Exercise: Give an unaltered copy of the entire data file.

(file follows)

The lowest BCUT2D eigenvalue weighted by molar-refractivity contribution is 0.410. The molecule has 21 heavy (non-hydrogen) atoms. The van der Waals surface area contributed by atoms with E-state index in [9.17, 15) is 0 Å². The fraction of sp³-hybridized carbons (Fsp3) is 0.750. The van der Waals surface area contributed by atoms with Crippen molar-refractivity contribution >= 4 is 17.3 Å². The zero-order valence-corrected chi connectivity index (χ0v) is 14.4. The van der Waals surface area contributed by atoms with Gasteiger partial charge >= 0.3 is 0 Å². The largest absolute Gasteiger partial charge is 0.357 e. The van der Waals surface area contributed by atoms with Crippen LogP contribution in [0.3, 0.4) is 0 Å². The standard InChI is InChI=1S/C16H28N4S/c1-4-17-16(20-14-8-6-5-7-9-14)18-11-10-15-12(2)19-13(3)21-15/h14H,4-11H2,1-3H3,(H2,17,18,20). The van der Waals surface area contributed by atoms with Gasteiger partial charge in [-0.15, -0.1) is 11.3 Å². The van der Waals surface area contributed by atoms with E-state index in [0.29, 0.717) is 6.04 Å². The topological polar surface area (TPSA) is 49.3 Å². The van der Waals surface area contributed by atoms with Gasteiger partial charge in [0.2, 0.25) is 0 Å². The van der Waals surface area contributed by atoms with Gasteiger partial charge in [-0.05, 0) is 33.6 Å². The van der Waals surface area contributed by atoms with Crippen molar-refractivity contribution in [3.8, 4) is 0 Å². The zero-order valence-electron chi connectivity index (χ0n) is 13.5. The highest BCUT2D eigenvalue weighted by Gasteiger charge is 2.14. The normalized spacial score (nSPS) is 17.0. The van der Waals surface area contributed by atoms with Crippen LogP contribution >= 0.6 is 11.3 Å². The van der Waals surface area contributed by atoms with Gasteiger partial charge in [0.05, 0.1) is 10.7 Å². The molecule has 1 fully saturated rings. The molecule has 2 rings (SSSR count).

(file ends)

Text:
The lowest BCUT2D eigenvalue weighted by molar-refractivity contribution is 0.410. The molecule has 21 heavy (non-hydrogen) atoms. The van der Waals surface area contributed by atoms with E-state index in [9.17, 15) is 0 Å². The fraction of sp³-hybridized carbons (Fsp3) is 0.750. The van der Waals surface area contributed by atoms with Crippen molar-refractivity contribution >= 4 is 17.3 Å². The zero-order valence-corrected chi connectivity index (χ0v) is 14.4. The van der Waals surface area contributed by atoms with Gasteiger partial charge >= 0.3 is 0 Å². The largest absolute Gasteiger partial charge is 0.357 e. The van der Waals surface area contributed by atoms with Crippen LogP contribution in [0.3, 0.4) is 0 Å². The standard InChI is InChI=1S/C16H28N4S/c1-4-17-16(20-14-8-6-5-7-9-14)18-11-10-15-12(2)19-13(3)21-15/h14H,4-11H2,1-3H3,(H2,17,18,20). The van der Waals surface area contributed by atoms with Gasteiger partial charge in [-0.15, -0.1) is 11.3 Å². The van der Waals surface area contributed by atoms with E-state index in [0.29, 0.717) is 6.04 Å². The topological polar surface area (TPSA) is 49.3 Å². The van der Waals surface area contributed by atoms with Gasteiger partial charge in [0.2, 0.25) is 0 Å². The van der Waals surface area contributed by atoms with Gasteiger partial charge in [-0.05, 0) is 33.6 Å². The van der Waals surface area contributed by atoms with Crippen molar-refractivity contribution in [3.8, 4) is 0 Å². The zero-order valence-electron chi connectivity index (χ0n) is 13.5. The highest BCUT2D eigenvalue weighted by Gasteiger charge is 2.14. The normalized spacial score (nSPS) is 17.0. The van der Waals surface area contributed by atoms with Crippen LogP contribution >= 0.6 is 11.3 Å². The van der Waals surface area contributed by atoms with Gasteiger partial charge in [0.05, 0.1) is 10.7 Å². The molecule has 1 fully saturated rings. The molecule has 2 rings (SSSR count).